Domain blocking is attractive because it can easily become a key part of a cost-effective brand protection strategy, and in the case of GlobalBlock, will grow its protection, and therefore effectiveness for brands, over time.

Michael Flemming, regional director at GMO Brand Security: Domain blocking offers a cost-effective strategy for safeguarding brands, preventing potential infringements before they occur. However, an over-reliance on domain blocking might cause brands to neglect other essential protective measures, such as active monitoring and legal enforcement.

Lodico: Domain blocking is a powerful tool for brand protection. With a portion of enterprise domain portfolios being registered primarily for brand protection purposes (as opposed to targeted brand promotion), domain blocking historically has been a simple and cost-effective way to make sure you are protecting your exact match domain where possible. Domain blocking is one piece of the brand protection puzzle, though.

Bad actors will always find a way to cause problems, but the goal is to try to get ahead of the examples that could be most egregious, and those are often exact matches or combo-domains, and blocking does a good job at handling that.

How can GlobalBlock help overcome these challenges for online brand protection?

Flemming: GlobalBlock addresses the challenges posed by the vast array of new domain extensions by providing a centralised, one-stop solution for domain blocking. This service simplifies the protection process, offering comprehensive coverage of hundreds of TLDs, thereby equipping brands with robust tools to combat brand abuse effectively.

Homan: GlobalBlock has done a great job of making progress on the idea of a unified blocking service, which gives our clients the opportunity to protect their trademarks or brands easily and more economically across multiple disparate domain registry back-ends.

Additionally, the reporting features, including the homoglyph confusable character blocking, enables our clients to make more informed decisions and to identify potential gaps in their brand protection strategy.

Where would you like to see GlobalBlock evolve next?

Beltran: We would like to see GlobalBlock continue to expand its coverage in the ccTLD arena, in the larger zones and those that experience more issues for brand owners. Additional tools around variations, typos and misspellings would be great.

Flemming: As GlobalBlock continues to expand its coverage to include not only gTLDs and ccTLDs but NFT domain extensions, it is anticipated that more domain registries will recognise GlobalBlock as a best practice model, providing substantial support for brand owners.

Homan: Our clients would find value in data that could be provided to help gain additional insights for their portfolio. For example, data around registration requests that the blocking coverage has prevented/blocked would be useful for brand holders.

If there was a silver bullet to prevent brand impersonation and infringement in domains, what would it be?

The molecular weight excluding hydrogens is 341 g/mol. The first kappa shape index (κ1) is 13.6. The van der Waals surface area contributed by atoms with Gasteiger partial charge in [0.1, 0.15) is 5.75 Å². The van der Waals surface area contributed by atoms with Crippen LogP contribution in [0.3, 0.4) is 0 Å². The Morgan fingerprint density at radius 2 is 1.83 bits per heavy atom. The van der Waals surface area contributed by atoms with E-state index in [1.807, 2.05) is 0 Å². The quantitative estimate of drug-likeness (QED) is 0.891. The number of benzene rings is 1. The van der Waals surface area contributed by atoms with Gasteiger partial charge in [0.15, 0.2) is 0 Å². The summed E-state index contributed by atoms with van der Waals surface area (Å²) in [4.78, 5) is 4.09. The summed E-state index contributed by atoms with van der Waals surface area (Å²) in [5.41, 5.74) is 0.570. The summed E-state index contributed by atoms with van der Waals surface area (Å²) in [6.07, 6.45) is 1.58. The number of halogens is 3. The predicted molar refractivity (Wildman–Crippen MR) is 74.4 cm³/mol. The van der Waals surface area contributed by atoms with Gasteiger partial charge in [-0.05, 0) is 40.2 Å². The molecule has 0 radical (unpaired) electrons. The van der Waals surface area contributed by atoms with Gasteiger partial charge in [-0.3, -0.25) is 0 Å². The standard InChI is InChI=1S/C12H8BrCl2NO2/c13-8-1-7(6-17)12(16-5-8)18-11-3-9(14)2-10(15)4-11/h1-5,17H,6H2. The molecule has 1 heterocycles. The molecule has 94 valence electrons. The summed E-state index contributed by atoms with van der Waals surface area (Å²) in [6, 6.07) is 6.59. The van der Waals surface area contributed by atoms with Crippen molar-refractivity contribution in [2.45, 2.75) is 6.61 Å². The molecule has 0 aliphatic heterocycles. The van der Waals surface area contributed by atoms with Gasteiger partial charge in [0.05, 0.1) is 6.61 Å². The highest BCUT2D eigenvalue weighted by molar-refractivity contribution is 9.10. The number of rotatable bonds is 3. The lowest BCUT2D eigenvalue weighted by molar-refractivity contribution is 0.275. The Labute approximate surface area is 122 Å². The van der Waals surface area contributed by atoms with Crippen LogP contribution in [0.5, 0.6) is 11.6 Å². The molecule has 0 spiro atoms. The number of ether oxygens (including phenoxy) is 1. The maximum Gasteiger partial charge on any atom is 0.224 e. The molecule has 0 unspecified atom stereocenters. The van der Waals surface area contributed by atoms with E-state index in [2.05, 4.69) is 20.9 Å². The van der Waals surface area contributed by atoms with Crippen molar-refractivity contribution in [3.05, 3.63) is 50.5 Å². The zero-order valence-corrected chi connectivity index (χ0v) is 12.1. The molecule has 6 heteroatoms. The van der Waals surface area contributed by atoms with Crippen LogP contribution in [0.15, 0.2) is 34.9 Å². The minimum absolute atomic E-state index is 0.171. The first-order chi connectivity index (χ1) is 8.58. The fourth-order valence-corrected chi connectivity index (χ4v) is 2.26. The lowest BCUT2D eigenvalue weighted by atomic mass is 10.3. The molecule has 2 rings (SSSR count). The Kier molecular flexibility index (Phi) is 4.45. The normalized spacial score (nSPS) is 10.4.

Fuller: Stop discounting of domain names to levels where the return on investment for a bad actor is guaranteed. Domain names that are sold for $1 or less for instance simply provide a short-term boost to the registry and registrar—the industry as a whole suffers because bad actors take their business to where they can buy domains for the least amount of money.

Mills: For registries to not allow domains which infringe on trademarks to be registered in the first place. They could use AI and global databases to block every domain which includes a trademark and trademark owners would need to prove they are the TM owners by using something like a Signed Mark Data (SMD) file.

Lodico: Sadly, there’s no single magic solution since often multiple companies have rights to the same name. Brand protection is not just about the name itself but also its usage. It’s about being smart on several fronts.

A combination of strategies can significantly reduce the risks, including proactive domain registration and monitoring, leveraging services for comprehensive blocking, and collaborating with registries to consult and enforce trademarks.

Business | Domain Blocking: How it Works and Why You Should Be Using It will take place at the INTA Annual Meeting on Tuesday, May 21 at 1:45 pm–2:30 pm.

For more information on GlobalBlock, please visit

More on this story

6 March 2024   Brand Safety Alliance has launched a unified domain name blocking service to offer brands a broader method of online IP protection, explains Nicole DelleDonne of GoDaddy Corporate Domains.
26 February 2024   A greater variety of domain extensions such as .uk has increased the risks for brands online—but the Brand Safety Alliance has a solution, says product director, Ben Anderson.

More on this story

6 March 2024   Brand Safety Alliance has launched a unified domain name blocking service to offer brands a broader method of online IP protection, explains Nicole DelleDonne of GoDaddy Corporate Domains.
26 February 2024   A greater variety of domain extensions such as .uk has increased the risks for brands online—but the Brand Safety Alliance has a solution, says product director, Ben Anderson.